Incredible Edible has always been a grass roots movement. When Incredible Edible Todmorden first began there was no huge funding bid, or agreements with local authorities, but there was a will for change by real, committed citizens of a town who were engaged enough to create connections that lead to real, and lasting change.
In Pam Warhurst’s now famed Ted Talk she says no permission was requested and often we hear Incredible Edible groups suggesting it is easier to ask for forgiveness than permission. Incredible Edible Todmorden proved and continues to prove that a connected and committed engaged community can change their environment and sustain that change.
This is a key part of the Incredible Edible message. People getting together to make change is a powerful and empowering moment and one that can often give people the strength to find and use their voice. But one of the things we hear from groups from time to time is that they struggle to engage their community and this leads to issues around sustaining projects within groups.
We recently attended an event with the Food Ethics Council and they spoke about the difference between being a subject, a consumer and a citizen. At first it might appear that there is little difference but in fact the way we engage with the world is really telling through the way we engage within our communities and is often the reason people may be nervous or seem disinterested in getting involved with anything that looks like people, or citizen led change.
To understand this further we need to break down the difference between subject, consumer and citizen. A subject is passive. A subject will obey and may appear to be happy to be dependent and be pleased to obey commands. A consumer whilst more independent will demand things and want to be served by whoever they deem to be in control in a situation. A citizen, however, is interdependent, creative and a facilitator, unafraid to use their voice but aware of the power of connection. Whereas we often assume we are all citizens in reality many are consumers and this affects the way they engage with projects and change. Whilst a citizen will support the facilitation of change in a truly grassroots way, consumers might prefer the role of volunteer, looking to take part rather than be a part of something. This subtle difference can be really challenging for groups looking to bring together their community and can lead to confusion, and expectation that there will be someone in charge to tell people what to do, rather than everyone’s voice being equal. Grass roots, cooperative change needs citizens to support consumers to step into the citizen role, a difficult task but one that fully empowers communities as well as individuals.
This is where there can be confusion in folk looking to create Incredible Edible groups in their areas. As citizens, connecting people and supporting change across communities seems the simplest way forwards to create change. However, if consumers join and get involved how do we facilitate them to be more than what we might see as a traditional volunteer, turning up and being given jobs to do, rather than turning up and saying what job they will do. A subtle difference but one that makes a real difference to a group dynamic. How do we support consumers to find and use their voices for change and to share their message, rather than accepting a message heard from elsewhere, risking that message being diluted and incorrectly shared?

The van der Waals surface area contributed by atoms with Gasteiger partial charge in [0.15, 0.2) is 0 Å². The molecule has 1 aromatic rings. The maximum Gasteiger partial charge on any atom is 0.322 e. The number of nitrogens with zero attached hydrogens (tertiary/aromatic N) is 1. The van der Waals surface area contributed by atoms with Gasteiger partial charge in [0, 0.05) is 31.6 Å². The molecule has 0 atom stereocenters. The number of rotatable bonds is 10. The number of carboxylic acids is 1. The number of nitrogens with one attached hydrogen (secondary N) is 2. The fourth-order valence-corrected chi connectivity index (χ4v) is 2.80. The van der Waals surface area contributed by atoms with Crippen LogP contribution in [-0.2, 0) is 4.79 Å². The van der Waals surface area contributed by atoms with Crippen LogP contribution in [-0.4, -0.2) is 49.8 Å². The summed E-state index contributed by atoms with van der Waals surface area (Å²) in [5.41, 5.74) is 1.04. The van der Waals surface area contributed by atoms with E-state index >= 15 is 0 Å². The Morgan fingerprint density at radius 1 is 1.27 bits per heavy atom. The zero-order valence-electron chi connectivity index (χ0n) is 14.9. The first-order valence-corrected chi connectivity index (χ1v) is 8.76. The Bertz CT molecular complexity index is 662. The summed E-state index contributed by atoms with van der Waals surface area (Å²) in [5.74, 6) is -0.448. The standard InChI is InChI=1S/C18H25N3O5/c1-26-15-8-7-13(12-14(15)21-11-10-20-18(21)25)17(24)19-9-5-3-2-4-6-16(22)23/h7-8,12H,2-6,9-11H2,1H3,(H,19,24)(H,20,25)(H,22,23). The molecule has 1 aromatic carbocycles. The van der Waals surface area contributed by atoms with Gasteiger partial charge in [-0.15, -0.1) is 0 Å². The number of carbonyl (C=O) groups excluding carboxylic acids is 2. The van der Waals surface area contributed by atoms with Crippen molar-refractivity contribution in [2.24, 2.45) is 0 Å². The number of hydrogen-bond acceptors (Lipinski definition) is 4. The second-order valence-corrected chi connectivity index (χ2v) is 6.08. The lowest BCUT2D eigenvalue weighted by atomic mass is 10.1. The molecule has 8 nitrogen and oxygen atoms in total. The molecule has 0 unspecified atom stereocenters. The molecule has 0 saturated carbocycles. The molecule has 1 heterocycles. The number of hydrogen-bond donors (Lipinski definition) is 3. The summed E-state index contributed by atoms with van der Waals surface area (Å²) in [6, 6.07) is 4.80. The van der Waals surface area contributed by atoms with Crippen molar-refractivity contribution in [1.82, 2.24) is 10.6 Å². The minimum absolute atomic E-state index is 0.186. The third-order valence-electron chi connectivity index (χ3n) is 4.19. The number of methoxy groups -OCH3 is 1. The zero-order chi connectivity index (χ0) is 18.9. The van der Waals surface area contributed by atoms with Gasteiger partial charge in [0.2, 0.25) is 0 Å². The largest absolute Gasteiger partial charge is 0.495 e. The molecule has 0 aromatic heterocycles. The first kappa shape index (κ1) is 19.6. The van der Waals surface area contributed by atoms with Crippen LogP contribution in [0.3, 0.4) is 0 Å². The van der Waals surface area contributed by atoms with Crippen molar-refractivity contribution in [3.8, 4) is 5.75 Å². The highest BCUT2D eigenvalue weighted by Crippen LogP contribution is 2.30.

We are not going to pretend we have the answers to these questions. For certain learning from non hierarchical systems of citizenship might help us to break down the need for leadership and work on how that might change the way we organise our groups. And it’s important that we understand that whilst we are ensuring every voice counts, we are not advocating anarchy but more a space where everyone’s voice and skills are championed and shared within the project. Where everyone is valued and no one feels they are unable to speak their truth. Where rather than seeing people in a finance orientated hierarchy, we celebrate people for their skills and abilities. After all in a world where we are advocating change surely who has more bedrooms and bathrooms is of little importance by comparison to someone who has the skills of growing food, or producing products that we know are needed in a community who’s economic strength is the variety of skills they have within them.
Incredible Edible groups support change through connecting with everyone, acknowledging their skills and realising that with skills communities can make real change without the need to spend a lifetime writing funding bids. For this we need to find leadership models for an alternative and citizen led movement, which we will focus on in another piece. If we use skills as currency and share our wealth as we connect with more and more people, that traditional model of leader and volunteers dissolves and the group becomes self governing, strong and truly self sustaining. A world where we are all equal and there is far more that connects us than divides.